Newspaper Page Text
10 CENTS A WEEK. NIGHT F.?TTI0N. TOPEKA, KANSAS, THURSDAY EYENING, APBIL 26, 1894.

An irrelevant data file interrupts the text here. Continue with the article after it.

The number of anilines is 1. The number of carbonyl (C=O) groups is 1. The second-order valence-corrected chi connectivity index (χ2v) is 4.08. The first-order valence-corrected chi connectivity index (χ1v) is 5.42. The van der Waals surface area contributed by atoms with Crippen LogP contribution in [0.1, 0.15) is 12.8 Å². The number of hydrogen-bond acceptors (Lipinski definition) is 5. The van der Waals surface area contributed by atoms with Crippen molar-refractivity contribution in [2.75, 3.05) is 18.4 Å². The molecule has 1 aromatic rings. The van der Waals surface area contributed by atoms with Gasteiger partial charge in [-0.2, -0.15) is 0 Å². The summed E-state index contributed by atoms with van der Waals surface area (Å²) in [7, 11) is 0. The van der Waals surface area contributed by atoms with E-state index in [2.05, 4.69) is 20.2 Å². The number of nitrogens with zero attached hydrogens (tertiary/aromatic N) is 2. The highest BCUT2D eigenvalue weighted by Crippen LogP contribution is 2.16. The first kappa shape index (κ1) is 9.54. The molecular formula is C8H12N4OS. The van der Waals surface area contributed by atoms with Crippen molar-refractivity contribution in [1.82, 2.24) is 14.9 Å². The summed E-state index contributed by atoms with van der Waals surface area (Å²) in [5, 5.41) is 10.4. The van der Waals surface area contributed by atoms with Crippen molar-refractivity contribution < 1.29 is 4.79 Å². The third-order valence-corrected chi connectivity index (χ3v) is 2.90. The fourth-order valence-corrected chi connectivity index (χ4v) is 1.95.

T WENT Y-SECOND YEAR. "Wc Or. AMID THEIRDREAMS. While Koran's Band Lay Asleep Last Night, Uncle Sam's Troops Surprised ' and Captured Them "Without Firing a Gun or Wounding a Man. ARENOWUNDER GUARD Leaders Will Probably Be Sent Back to Butte. Dissension. in Kelly'sCamp Ends and All is Peace, Forsythe, Mont., April 26. The Btrong- arm of the law has reached out and seized the Montana army of the com monweal. The army 650 strong came in here from the west at 10:45 laat night Its leaders gave it out that the train would remain here until morning'. At 11:30 however, the engineer went to the round house and deliberately proceeded to take out a fresh engine and prepare for the trip eastward. In the meantime, CoL Page of Fort Keogh. had secured a special train and was thundering down the road to .meet the train-stealing con tingent. . lie came into Forsythe shortly after midnight and found a large part of the CoXcy army asleep in boxcars. The sur prise was so complete that the Coxeyites gave up without a struggle. The troops left most the men aboard the train and surrounded it. The capture was effected by a company of 250 infantry men from Fort Keogh. Nothing definite is known as to what will be done with the men, but it is sup Ksed eight or ten of the leaders will be taken back to Butte and the others set at liberty. '1 he army was so surprised at the prompt maneuvering of the regulars, that the leaders capitulated and were taken into custody without trouble. There baa been no bloodshed and none is expected. I.h w tar the Lawbreakers. Nkw Vokk, April 20. Upon receipt of information of the capture of Ilogan's band of Coxey pilgrims near Miles City, Mont., by the military from Fort Keogh, James McXaught, counsel for the .North ern Pacific ia this city, wired to J. II. Mitchell, Jr., at St. Paul, Minn., and Messrs. Cullen and Toolo of Helena, Mbut., to proceed against the prisoners before Judge Ktiowles" for contempt of court and also prefer chargea of grand larceny against them for stealing a com pany's train. Mr. McNaught also instructed' the western lawyers to prefer charges of con spiracy under the laws of Montana against the mob and a charge of feloni ous assault based on the fact of their tir iug on deputy United States marshals. 1 be News at Washing-ton. "Washington, April 26. Advices from the seat of war in Montana were slow ia coming to hand at the war department this morning, but this is probably ac counted for by the considerable differ ence in time between Washington and Montana. About noon a dispatch came to the army headqu.irters from CoL Swayne, commanding the department of the Da kota, reporting the capture of Ilogan's commonweal by the twenty-first infantry under command of Lieutenant CoL Page, at Forsythe, Montana. The problem is now what to do with the captives. CoL Swayne had instruc tions to turn them over to the United States marshal, but it is feared that the latter at present cannot take care of all the prisoners. The attorney general is awaiting orders to hear from him and will lead assistance within his power. " At the war department it is believed that the marshal will simply hold on the ring leaders in the movement and return with them to Butte for such action as the court may direct. The others, it is pre sumed, will break up their organization and disperse. The Vandalia Crowd. The war department has taken no ac tion toward interfering with the Frye party, which captured a train on the Vandalia road in Indiana yesterday aud will probably not do so unless applica tion for assistance ia made from the gov ernor of Indiana. The Vandalia line is not operating under the direction of the United States courts, and therefore the federal government can not take the ini tiative in moving against the train steal ers. It is evident that the national authori ties are somewhat disappointed and cha grined at the failure of the governors and local authorities in western states to do their full duty in such cases as that happening in Terre Haute yesterday. All along it is thought in of ficial circles here "there has been shown a " disposition to refrain from interfering with these or ganized bodies, even when thev have violated property rights and the "laws of the states, each locality contenting itself with transferring the evil a3 rapidly as possible to the neighboring town or state as the easiest way to get rid of the trouble. AX.E, ARE HAPPY AOAIV. Dtsaenelon Have Ceased in Kelly's Army And the Men Cheer Hliu. Anita, Iowa, April 26. Kelly's army reached Anita, and dined after a march Of .fourteen miles from Atlantic The start was made under less propitious conditions than usual. One hundred and forty teams had been promised by the Atlantic committee, but not more than twenty wagons were available. . Kelly delayed his departure for some time. At last he ordered his column f orwnrd and the army moved out of the f ir grounds and started over the tluatv road oa the twenty-one mile tramp to Adair. There wa? noticeable lack of enthusiasm among ue town people, which has previously attended the army's breaking of camp and a dearth of cheera and tigers. The day was bright and warm and good time was made by the marching men. Despite the unfavorable conditions under which he began his march. Kelly was Biniling and happy today for after almost a week of internal disturbance the army was united and they had ceased their quarreling. Even company C, of Sacramento, which last night requested to be reconciled swung into line and cheered for Kelly. The young commander had again been victorious and felt more serious in his possession as leader than at any time since he left Council Bluffs. The men became convinced at Atlantic that their only hope for aid from the citizens was in following Kelly and many of those who yesterday cursed him loeg and loud today cheered the leader and swore eter nal fidelity to his banner and the cause. Kelly, who since his enlistment in the army has developed a choice collection of former professions and vocations, in creased his list today when his brother-in-law stated that the leader was once a professional baseball player. lie was, his relative says, a player in a western league for a time and later play ed in the field for St. Louis when the lat ter club was in the American association. Kelly still prides himself on his fleetness of foot and strength of limb and is en deavoring to organize an army baseball club to play town clubs along the line of march. COXEV'S WHCBGABOVTS. The Original Commonweal Marches Oat or Barbara Frltch'.e's Town. Frederick, Md., Apail 26. The com monweal army after spending two very quiet days in Frederick, celebrated their departure by a free fight and shooting scrape. The army was depleted by four mem bers, but no one was hurt. A party of Hungarians, a part of the thirty-five re cruits taken in here, who had been drinking during the day, came to blows around one of the camp fires. One man was knocked into the fire but rolled out immediately and began shooting. The police who were posted near, scattered the crowd, but captured only one man, who refused to give any name but "Jack the Hipper." lie was sentenced today under that name to ten days in the work house. Three of the other men took to the woods and have not been heard from. The exit of the Coxeyites from town to day was a triumphal one. Ten mounted deputies escorted the party to the county line, the Independent drum corps play ing "Maryland, My Maryland," while the commonweal band joined in at intervals. The army will march to Urbana where a hall will be lent for dinner aud then will push on for lliattstown, which is 12 miles distant, on the line between Fred erick and Montgomery counties. As Mont gomery is a "dry" county, the men are' grumbling at the prospect of a three days stop there. Bat Browne, yoomises large reinforce ments by Sunday and says that from liockville the triumphal march to the capitol will be made. ROCK ISLAND MAV HAUL. THEM. lloi .d Said lo He Sufl'srine a Severe Hoy- cott From Kelly Sympathizers. Atlantic, Iowa, April 26. A story is current here that a blind pool has been formed by the C. B. fc Q., the North western and the Rock Island railroads for the reimbursement of losses in traffic secured by the company along whose lines the Kelly army passes. It was further stated that the liock Island, in view of its recent and prospective losses is seriously considering the question of disrupting the pool aud furnishing the industrials with a-train to Chicago and while the interested officials refused to confirm it, they also refused to make a denial. In the conversation referred to, the forma tion of a pool wsls outlined as follows: When the industrial army reached Council Bluffs, and the demands of the people for transportation for the men became emphatic, a meeting of officials of the three roads was called for in Chi cago and the advisability of furnishing l!, 1 tx iraiu was uieuuascu. The fact that the refusal would result in a serious loss to the road selected by the army for its line of march was an important factor in the conference, and it was recognized that the fear of inter rupted trains and the enmity of Kelley's sympathizers would cost the affected road much more than the carrying of the army to Chicago. . The result of the conference was a secret pool which has since been in forced. It was satisfactory for a time, the Rock Island being reimbursed for the good sized loss it has already insurred, but it is said the officials of the road have .received so many threatening com munications from Kelly's sympathizers and the indications for a perpetual semi boycott of the road were so strong that the fact that the pool could not cover the roads future losses, impressed itself upon the management. As a result, the agitation of the ques tion of furnishing a train, and the re gaining the good will of the multitude of, Kelly sympathisers, is again ou. Gen eral Superintendent Duulap, of the Rock Island road, was here last night regard ing the matter. "Such a pool may have been formed," he said. "As I left Chicago last Thurs day night, it could have been done without my knowledge, aud I would I not necessarily have been informed of such an arrangement. I will say, how ever, that I do not know of such a pool. The Rock Island's loss by this thing has already been heavy, much more heavy than the cost of carrying the men to Chi cago, would have been, but I cannot say what action if any, was taken to cover such loss." NEWS OF THE ARMIES. General Telegrams About the Various Industrial Armies. Denver, April 26. The Coxey home reserve today adopted resolutions depre cating the seizure of train by armies en route to Washington and recommend ing the use of only peaceful methods of carrying on the campaign. Minneapolis, Minn., April 26. A Seattle, Wash., special to the Journal says: The industrials under General Shepard are now marching across the Puyallup reservation nd expect to camp tonight at Puyallup with the Tacoiaa contingent. . ' ' Washington, April 2a The depart ment of justice has received a telegram stating that the situation in the Coeur d'Alene mine district in Idaho .is critical. A company of Coxeyites are organizing at Houser Junction, on the Northern Pacific railroad and it is feared that they will attempt to capture a train to take them east. Indianapolis, April 26. Gen. Frye's commonwealers arrived this afternoon, on a freight train which they seized at Brazil Ind. l he army numbers 275 men. MABCHED OCT OF SEATTLE. The Northwestern Army Starts Oat And Expects to Get a Train. ' Seattle, Wash., April 26. The North western Industrial army, 160 strong, marched out of the town last night, first making a demonstration on the princi pal streets, which were packed with people to see them depart. They marched through Seattle four miles and camped for the night in a church and several deserted store buildings. Commander Shepard says the men will be marched to Puyallup, thirty miles dis tant, on the Northern Pacific, where he says a train will be taken. He refuses to state how he expects to get the train and admits that the Northern Pacific re fused to give him one. ALARM AT TACOMA. Tacomaltes Profess to Be Seared at the IndastriaU Tacoma, Washn., April 26. Consider- L able apprehension has existed here in regard to the industrial army movement. It was feared that the army from Ta coma and Seattle, which will center at Meeker Junction in a few days would seize a train and cause trouble. Prompt action on the part of the fed eral authorities has done much to dispel this fear; about fifty deputy marshals were sworn in yesterday in compliance with orders from the . circuit court. Fourteen were sent to Meeker Junction and the rest placed about the depot yards and at the car shops. The federal authorities announce that they can se cure force enough to prevent any stolen train getting out of the state. THEY GET MOKE WAGONS. Three Hundred Conveyances Furnished for Kelly's Command Today. Anita, Ia., April 26. After Kelly's array left Atlantic today about twenty of the men quit the ranks and returned to the town expected to ride on the outgo ing freight trains. They were found in a box car and clinging to the bumpers. The authorities promptly put them under arrest. The men offered no resistance and quietly went to jail. Many farmers met the army along the route and before Adair was reached, about 300 wagons were in line and near ly all the men who followed the road were given an opportunity to ride. Many of them took a short cut down the rail road tracks and tramped the entire dis tance. The army was qniet and orderly throughout the entire march. MBS, LEASE PROPHETIC. She Believes the Coxey Bands Portend a Revolution. Terre Haute, Ind., April- 26. Mrs. Lease and Mrs. Gougar held a joint debate here last night, the former repre senting the People's Party and the latter the Prohibitionists. Upon being asked to give her opinion of the commonweal movement, Mrs. Lease said: "I liken it to the John Brown raid in Virginia. It is the beginning of the end, and I regard it as a portentous movement. I don't believe the people of the United States realized how near they are to the crises. It will come much in the manner of the firing upon Fort Sumpter, like a flash of lightning from a clear sky. The best we can do is to direct its fury." XUEIK HEAKTS WITH THEM. But They Haven't the Dollars to Join in the Parade. Oklahoma City, April 26. The fol lowing dispatch has been sent to "Gen." Coxey "fla Detachment of the commonweal army, about 700 strong, is organizing in this territory, principally at Guthrie and Oklahoma City, drilled in military form and ready to" join your command. Rail road officials have refused transportation of any kind. Meetings are held every night. Great enthusiasm prevails with popular approval. Organizations will be maintained subject to your advice and orders. Signed. John R. Fcrlong, President," W HERE DID THESE COME FROM ? A Batch of Santa Fe Employes Nearly to Washington. Washington, April 26. A division of the industrials, which until now has re ceived no public notice, was heard from today. lhis party is at Basic City, Va., on the Chesapeake fc Ohio. It is compost! of machinists and boilermakers, all union men. F. W. Baron, who is at the head of this branch of the invading army, says: "We are off the Atchison, Topeka & Santa Fe railroad. We are not broke, either. I am from Nickerson, Kas., in Simpson's district." FIRST STEEL SAILING SHIP Dirigo Takes Out Lagest Carro Ever Placed on a Similar Vessel. Philadelphia, - Aprif 26. The new American steel ship Dirigo Capt. Good win, sailed for Hiogo, Japan, laden with 1,210,300 gallons of refined oil valued a $49.592, and will be awaited with consid erable interest as she was constructed with a view to attaining great speed. This is the first American steel sailing ship and it takes out the largest cargo ever placed on board a vessel of her propor tions, and floats it on a draught within 23 feet of watr. . At the twenty-eighth annual meeting oX the Kansas Medical association, to be held at 'Atchison, May 3 to 5, the follow ing Topeka physicians will take part: G. W. Hogeboom, J. B. Hibben, J. C. Mc Clintock, M. B. Ward, S. E. Shelden, J. E. Minney, Ida C Barnes, and Maggie McCrea, SHORT Id ACCOUNTS. r Bobert J. Stewart Makes Away . .. - With SI, GOO Belonging to A. 0. U. W. Lodges of This City. HOW EXPOSURE CAME. Stewart Confesses That He Used i the Funds. Stewart Won't Be Prosecnted . . Lodges Not Crippled. Robert J. Stewart, one of the best known lodge men in Topeka, admits that he is a defaulter to the amount of at least $1,600 in A. O. U. W. lodge No. 3 and Capital Legion, Select Knights, No. 1. Stewart, who has for several years been officially connected with these two lodges as Financier, has confessed a shortage of $1,000 in his accounts with No. 3, A. O. U. W., and of $600 with Select Knights No. 1. Mrs. Stewart says her husband at tempted to kill himself last night by tak ing poison, but that he is still alive and is able to sit up today. The defalcation was discovered through the officers of Select Knights No. 1. Last Saturday II. C. Streeter, commander of this lodge, was notified by Grand Treasurer Ford of Emporia, that Legion No. 1 had been suspended for the non-payment of assessments. Mr. Street er went to Emporia Monday and made an investigation, finding that his lodge had four unpaid assessments with the grand lodge. He came back to Topeka and laid the matter before Mr. Stewart and asked him to account for the short age with the grand lodge. Stewart at once admitted that he had misappropri ated lodge funds. An Investigation Ordered. At a meeting of the Legion Tuesday night a special committee was appointed to investigate into the matter and see how much the lodge is short. The officers of the Legion reported their discoveries to the officers of No. 3, A. O. U. W., and on making a little in vestigation the officers of No. 3 discover ed that their lodge funds was also short on' account of Mr. Stewart's financiering. Master Workman D. S. Myers and other officers of the lodge laid the mat ter before Stewart yesterday and de manded an explanation and ordered him to turn over the books. Stewart then admitted that for about four years he had been appropriating lodge money to his own use, but had -carefully concealed hia peculations from the auditing committees by keeping a double set of books. When the auditing committee would make its examinations of his accounts they always found every thing all right, because they only saw one set of books. A Meeting Held Last Night. A meeting of Lodge No. 3 was held last night, at which Stewart's stealings were made public, and John Putnam, proprietor of the Central Barber shop, was elected financier to succeed the de faulting officer, while Master Workman Myers was given the duty of straighten ing out the financial matters of the. lodge. Stewart lives in a brick house west of Washburn college, and he was not pres ent at the lodge meetings either Tuesday night or last night. Mrs. Stewart sent word to the lodge last night that her husband had taken poison but he is still alive today, and the officers of the lodge do not place much credence in the story of attempted sui cide. Mrs. Stewart was seen in the lodge room this morning by a State Jocrnal reporter but she didn't want to talk about the affair which she said, was "lodge business." She said Mr. Stewart was able to sit up this morning. Admits He Took $1,000. Master Workman Myers said: "We do not know how much the shortage will amount to in our lodge but Mr. Stewart has taken about $1,000. A commit tee will make a thorough investigation. However the lodge is still all right finan cially; all our debts are paid and we have money in the treasury. There will be no criminal prosecution in connection with the affair, and the lodge will not call on the bondsmen, who are Dr. A. J. Huntoon and C. Bauer schmidt. Commander H. C. Streeter of Select Knights No. 1 said: "We discover that we are between $300 and $400 short with the Grand lodge, besides losing some thing out of the general fund, but the legion has other resources, and will be able to stand up under the loss. D. C. Naylor. who is - one of Stewart's bondsmen to the legion, went to Empo ria today to make a further investiga tion." Paid Only $30 a. Month. -Stewart has been financier of these lodges for several years and has been paid $30 a month by lodge No. 8 for his services while the Legion paid him $50 a year. He gave his entire time to the work of keeping the books of the two lodges. It is said that Stewart has used all the money taken from" the lodges in sup porting his family but that he has lived high .for -some time. WICHITA BOODLE CASE. Members of the School Board are Declar ed Not Guilty. Wichita, Kan., April 26. The jury in the Ward and Cole boodle case came in this afternoon with a verdict of not guil ty, after being out about 24 hours. These school board members were charged with receiving money from teachers for positions in the public schools. The trial has been going on for a week and all the teachers in the city were sub poenaed as witnesses. The two men were prominent members of the school board. Another suit will certainly grow out of this oner HE ADVERTISED. A Dentist Expelled for Exhibiting; Good Sense and Business Enterprise. At the meeting of the State Dental as sociation at the Hotel Throop, Dr. Van Fossen of Kansas City, was expelled for 'unprofessional conduct" The conduct referred to was Dr. Van Fossen'a advertisement In the Kansas City Journal which the association de ciaed "savored too strongly of quackery." The advertisement in question stated the facts that he was formerly a member of the state board of dental examiners, and had refused the chair of dental sur gery in a medical college. The doctors were unable to disprove these assertions but took exceptions to Dr. Van Fossen put ting them into his "ad." The dentists re garded it a very heinous offense for one of their number to advertise. Dr. Van Fossen may have been "unprofessional," but he shows more business sense than many of his fellow dentists who know less and do a great deal less business. Another doctor came under the ban of his associate dentists. He was Dr. Floyd, of Paola, who has been notified to appear before them at their next meeting and defend himself against charges of impeachment. It is charged that Dr. Floyd associated himself with a medical college not "recognized" by the dental profession. It is said also that after being a professor there one year he wrote out a diploma. This morning was taken -up with papers ' on technical subjects, and this afternoon is devoted largely to clinics. The association has a number of patie'nts that it is operating upon with new fan gled fillings and new processes of bridge work, and new discoveries in painless extraction. T1IIS LOOKS BAD. Bridges Reported Burned on the Great Northern Road. ' St. Paul, April 26. The company this afternoon made up a freight train to send through to the coast under 'protec tion of deputy marshals. Two bridges west of Fort Buford on the Great Northern were burned today. It is rumored that two others have gone. WON'T ARBITRATE. Indications That Great Northern Strikers Don't Want a Conference. St. Paul, April 26. The outlook in Great Northern affairs today is that the men will not go into conference with President Hill again, or if they do, it will be simply long enough to tell him that they will under no circum stances accept his proposition for arbi tration and go to work pending a set tlement. Mr. Hill today said that he had waited long enough for the men, that the people along the line of the road were' suffering and demanded service, and he proposed to give it to them. The militia throughout the state have been ordered to hold themselves in read iness and it had been supposed they liad been so ordered because of ,the trouble with the Coxeyites on the Northern Pa cific, but" it is now thought that they, are to be held in readiness in case of trouble on the Great Northern. The men will not interfere with mail trains, but when freight service is re sumed trouble is looked for. DETECTIVES TO BE SENT. Cleveland's Government Will Put Spies in Each Commonweal. Chicago, April 26. The authorities at Washington have . requested the chiefs of police in all cities to detail their most experienced xietectives to either follow the armies, or go to Wash ington and assist the police department of the capital to manage the great crowds that are certain to assemble there. Chief of Detectives Shea of this city received a letter from Wash ington preferring such a request and will send several of his best men, who are familiar with the crooks who in fest this part of the country. The authorities at the capitol believe that criminal characters from all over the country will flock to that city, thinking that during the confusion, Washington will be a good field for thieving and swindling. By massing the detectives, recruited from all parts of' the United States at the capital these characters can be spotted and locked up. ' The authorities at Washington will pay all the expenses of the officers sup plied, and intend to keep them a month or two until all the trouble is past. U. P. REORGANIZATION. The Government's Flan to Get Money Owed by That Company. Washington, D. C, April 26. At torney General Olney . today sent to congress the draft of a bill prepared by the department of justice as the representative of the government for the reorganization of the Union Pa cific railroad company aud the re-adjustment of the claims of the United States against the company. The plan in brief provides that the Union Pacific shall cancel all its indebt edness to the United States in full by an issue of railroad bonds drawing two per cent, the government to accept such bonds in full liquidation. The board of directors is to consist of five government directors and fifteen other directors, seven of whom may be chosen by preferred stockholders and eight by common stockholders. Provision is made for the court's ascer taining and providing for debts of the company and for other incidents of the foreclosure. SIR THOMAS ESM0NDE. Who Once Made a Speech.' In Topeka Heard from In Parliament. London, April 26. Sir Thomas Es monde has given notice that in the house of commons he will ask the government to give its assent to the annexation of the Samoan Islands to New Zealand, the Samoans themselves having repeatedly given expression to their approval of such administration of their govt r anient. The State Journal's Want and Mis cellaneous columns reach each working day in the 'week more than twice as many Topeka people as can be reached through any other paper. This ia a fact. VAR ATTOLUCA. Five Thousand Striking Miners to March on the Town, To Prevent Santa Fe Miners from Working. GUNS AND CARTRIDGES Furnished by the Operators to Defend the Mines. The Coal Miners Strike in Other Localities. Spring Valley, Ills., April 26. About 5,000 miners have arranged to leave hero this afternoon for Toluca, marching in a body to get out the mon still working. A large consignment of guns aud cartridges was received here lata, yester day by the mining operators. There are believed to be not less than 200 of the guns and four or five thousand car tridges. This equipment was quietly delivered and placed in the hands of a force of deputies sworn in by the sheriff. It is stated that the operators are prepared to place another order for arms by telegraph if necessary and that a supply of guns sufficient for any emergency could bo received within a few hours. Matte's Look Serious. Spring Valley, I1L, April 26. 3 p. m Intense excitement prevails here today over the ' coal miners strike aud strong fears are expressed that a contlict be tween the strikers and the men who refuse to leave their work will result iu riot and bloodshed. The center of the conflict will be Toluca, where the miners refuse to quit their work. A meeting of the Btrikers was held at which this report was presented by u committee sent to Toluca and it was de termined that from 2,000 to 3,000 men from this section should organize and march in a body to Toluca and compel the men at work there to desist. The mine owners have provided them selves with arms aud ammunition in abundance, and it is feared that when this army of strikers reach Toluca thero will be bloodshed aud death. Feeling is running very high here against thu men who have refused to quit work, and should they fall into the hands of the strikers little mercy would be shown them. I.a Salle Miuwra Golutr- La Sallk, 111., April 26. Miners from this city and surrounding towns arts gathering preparatory to a march on Toluca to force the ..men there to quit work. They expect to reach Toluca, which is twenty-eight miles distant, by sunrise tomorrow. forcing mkx to stkikk. A Mob Range Through the Coal Kejlom mi (I Frightens Men Frofti Work. Conn ells vi lle, Pa., April 20. More than two-thirds of the plants in the coku regions are closed down and the striko is a success. The mob which surged to and fro from the Mount Pleasant branch yebterday and laat night accomplished its object in forcing the men out. There was no violence, but the men were so badly frightened that many dropped their tools and fled. Women aud children were terrorized, and scores of them spent the night on the hills above the works. Several of the operators were prepar ing to resume with non-union men, and have asked the sheriff for protection. Clearfikld, Pa., April 2(5. The situ ation in the coal fields iu this dintrict is unchanged. All empty cars have been removed from the mines located on tiio Beech Creek road between here and Patton and all switches leading to the mines have been spiked. Richmond, Mo., April 26. In mans meeting the miners employed in this section have decided to obey the order of the United Mine Workers' association, and go out on strike. There are about 1,000 miners in this county. The miners go out in hope of forcing up the prico for digging coal all over the country. Weir City, Kas., April 20. L. W. Johns, superintendent of the Tennessee Coal, Iron & Railroad company of Bir mingham, Ala., has secured here 200 ne gro coal miners to go into the Birming ham mines in place of the strikers there. Cherokee, Kans., April 20. An agent for the Alabama Coal company has gath ered here 100 colored miners who will be shipped direct to Birmingham, Ala.; to take strikers places. Macon, Mo., April 26. The Bevier coal miners in mass-meeting, have decided to continue the strike as ordered by the United Mine Workers of America. Milan, Mo.. April 26. News has been received that 3U0 miners at Mendota and all the miners at Blackbird, are out on a strike. Today' Han'sa City Live Stock Hale DRESSED BEEF AND EXPORT BTKKR9, 71. ...1449 $4.25 22.... 1247 fi.10 25.... 1300 4.05 21.... 1247 4.00 19 . 1186 3.90 38 1143 3.83 20 1089 3.75 18 1041 3.75 31.... 846 3.60 COWS AND HEIFERS. 16 898 3.65 9.... 1028 3.50 40" 613 3.40 21 604 3.40 19!!!! 685 a45 18.... 1093 3.10 15.... 1108 3.05 STOCK ERS. 4.... 912 8.40 2 530 3.'J5 . FEEDERS. 23.... 1192 3.85 19.... 800 3.4) hogs. 66.... 280 5.15 75.... 252 5.12 124 . 205 5.10 90 218 5.0. .z 42.... 345 5.07 41.... 220 5.05 116 157 4.95 92 150 4.90 87'. 186 5.05 84 109 5.0. 91.!.. 182 5.00 34.... 169 5.02J. W. II. Culp and Frank Klingman caught forty-five bass at North Lake View yesterday. The heaviest weighed four pounds. One buffalo, weighing about fifteen pounds, was caught.